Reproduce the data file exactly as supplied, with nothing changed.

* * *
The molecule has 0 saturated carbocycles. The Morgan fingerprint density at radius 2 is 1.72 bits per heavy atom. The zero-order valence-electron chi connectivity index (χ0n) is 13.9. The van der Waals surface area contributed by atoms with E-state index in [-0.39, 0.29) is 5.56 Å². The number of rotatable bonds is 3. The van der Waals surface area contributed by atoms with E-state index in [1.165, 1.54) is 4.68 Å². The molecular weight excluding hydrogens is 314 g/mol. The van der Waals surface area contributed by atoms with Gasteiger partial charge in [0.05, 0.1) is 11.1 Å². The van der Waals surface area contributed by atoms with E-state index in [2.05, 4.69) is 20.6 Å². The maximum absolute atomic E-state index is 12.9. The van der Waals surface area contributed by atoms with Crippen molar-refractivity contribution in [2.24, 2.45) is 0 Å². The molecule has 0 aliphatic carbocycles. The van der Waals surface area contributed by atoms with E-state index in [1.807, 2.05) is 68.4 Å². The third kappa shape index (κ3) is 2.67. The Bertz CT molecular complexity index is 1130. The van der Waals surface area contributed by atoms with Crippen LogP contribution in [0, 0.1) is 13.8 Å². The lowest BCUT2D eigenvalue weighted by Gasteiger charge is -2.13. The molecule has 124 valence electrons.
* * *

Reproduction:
The molecule has 0 saturated carbocycles. The Morgan fingerprint density at radius 2 is 1.72 bits per heavy atom. The zero-order valence-electron chi connectivity index (χ0n) is 13.9. The van der Waals surface area contributed by atoms with E-state index in [-0.39, 0.29) is 5.56 Å². The number of rotatable bonds is 3. The van der Waals surface area contributed by atoms with E-state index in [1.165, 1.54) is 4.68 Å². The molecular weight excluding hydrogens is 314 g/mol. The van der Waals surface area contributed by atoms with Gasteiger partial charge in [0.05, 0.1) is 11.1 Å². The van der Waals surface area contributed by atoms with E-state index in [2.05, 4.69) is 20.6 Å². The maximum absolute atomic E-state index is 12.9. The van der Waals surface area contributed by atoms with Crippen molar-refractivity contribution in [2.24, 2.45) is 0 Å². The molecule has 0 aliphatic carbocycles. The van der Waals surface area contributed by atoms with E-state index in [1.807, 2.05) is 68.4 Å². The third kappa shape index (κ3) is 2.67. The Bertz CT molecular complexity index is 1130. The van der Waals surface area contributed by atoms with Crippen LogP contribution in [0, 0.1) is 13.8 Å². The lowest BCUT2D eigenvalue weighted by Gasteiger charge is -2.13. The molecule has 124 valence electrons.